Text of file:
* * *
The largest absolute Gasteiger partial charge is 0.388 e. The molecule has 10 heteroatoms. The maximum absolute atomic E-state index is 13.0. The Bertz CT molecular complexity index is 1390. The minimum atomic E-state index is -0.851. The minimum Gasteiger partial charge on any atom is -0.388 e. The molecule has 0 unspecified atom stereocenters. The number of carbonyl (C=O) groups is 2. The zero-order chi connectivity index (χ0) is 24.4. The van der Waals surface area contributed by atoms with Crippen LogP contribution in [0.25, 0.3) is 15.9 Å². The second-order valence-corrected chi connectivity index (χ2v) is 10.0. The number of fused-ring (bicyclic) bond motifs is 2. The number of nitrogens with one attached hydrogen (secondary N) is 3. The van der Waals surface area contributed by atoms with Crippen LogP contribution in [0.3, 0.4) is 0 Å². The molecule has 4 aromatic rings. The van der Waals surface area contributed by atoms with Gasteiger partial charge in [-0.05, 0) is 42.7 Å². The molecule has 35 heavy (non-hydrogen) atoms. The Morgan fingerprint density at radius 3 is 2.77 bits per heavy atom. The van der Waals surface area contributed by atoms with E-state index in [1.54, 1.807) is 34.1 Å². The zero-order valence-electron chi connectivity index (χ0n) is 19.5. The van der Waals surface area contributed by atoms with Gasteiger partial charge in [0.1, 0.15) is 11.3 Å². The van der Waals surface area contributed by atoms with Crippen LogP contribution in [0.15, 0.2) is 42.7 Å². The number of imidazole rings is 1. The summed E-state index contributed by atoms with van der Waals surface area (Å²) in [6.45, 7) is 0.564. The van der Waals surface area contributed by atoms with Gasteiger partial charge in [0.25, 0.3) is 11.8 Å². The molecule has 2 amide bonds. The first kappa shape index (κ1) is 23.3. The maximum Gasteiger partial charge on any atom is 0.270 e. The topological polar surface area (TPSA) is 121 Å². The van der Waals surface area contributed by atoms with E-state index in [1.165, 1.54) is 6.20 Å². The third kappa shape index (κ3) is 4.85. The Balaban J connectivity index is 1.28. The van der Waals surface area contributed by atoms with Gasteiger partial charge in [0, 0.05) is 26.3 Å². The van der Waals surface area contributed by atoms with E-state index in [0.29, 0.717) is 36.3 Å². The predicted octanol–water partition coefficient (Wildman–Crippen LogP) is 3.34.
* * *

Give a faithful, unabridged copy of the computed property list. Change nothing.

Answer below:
The largest absolute Gasteiger partial charge is 0.388 e. The molecule has 10 heteroatoms. The maximum absolute atomic E-state index is 13.0. The Bertz CT molecular complexity index is 1390. The minimum atomic E-state index is -0.851. The minimum Gasteiger partial charge on any atom is -0.388 e. The molecule has 0 unspecified atom stereocenters. The number of carbonyl (C=O) groups is 2. The zero-order chi connectivity index (χ0) is 24.4. The van der Waals surface area contributed by atoms with Crippen LogP contribution in [0.25, 0.3) is 15.9 Å². The second-order valence-corrected chi connectivity index (χ2v) is 10.0. The number of fused-ring (bicyclic) bond motifs is 2. The number of nitrogens with one attached hydrogen (secondary N) is 3. The van der Waals surface area contributed by atoms with Crippen LogP contribution in [0.3, 0.4) is 0 Å². The molecule has 4 aromatic rings. The van der Waals surface area contributed by atoms with Gasteiger partial charge in [-0.05, 0) is 42.7 Å². The molecule has 35 heavy (non-hydrogen) atoms. The Morgan fingerprint density at radius 3 is 2.77 bits per heavy atom. The van der Waals surface area contributed by atoms with E-state index in [1.54, 1.807) is 34.1 Å². The zero-order valence-electron chi connectivity index (χ0n) is 19.5. The van der Waals surface area contributed by atoms with Gasteiger partial charge in [0.1, 0.15) is 11.3 Å². The van der Waals surface area contributed by atoms with Crippen LogP contribution in [0.15, 0.2) is 42.7 Å². The number of imidazole rings is 1. The summed E-state index contributed by atoms with van der Waals surface area (Å²) in [6.45, 7) is 0.564. The van der Waals surface area contributed by atoms with Gasteiger partial charge in [0.25, 0.3) is 11.8 Å². The molecule has 2 amide bonds. The first kappa shape index (κ1) is 23.3. The maximum Gasteiger partial charge on any atom is 0.270 e. The topological polar surface area (TPSA) is 121 Å². The van der Waals surface area contributed by atoms with E-state index in [1.165, 1.54) is 6.20 Å². The third kappa shape index (κ3) is 4.85. The Balaban J connectivity index is 1.28. The van der Waals surface area contributed by atoms with Gasteiger partial charge in [0, 0.05) is 26.3 Å². The van der Waals surface area contributed by atoms with E-state index in [0.29, 0.717) is 36.3 Å². The predicted octanol–water partition coefficient (Wildman–Crippen LogP) is 3.34.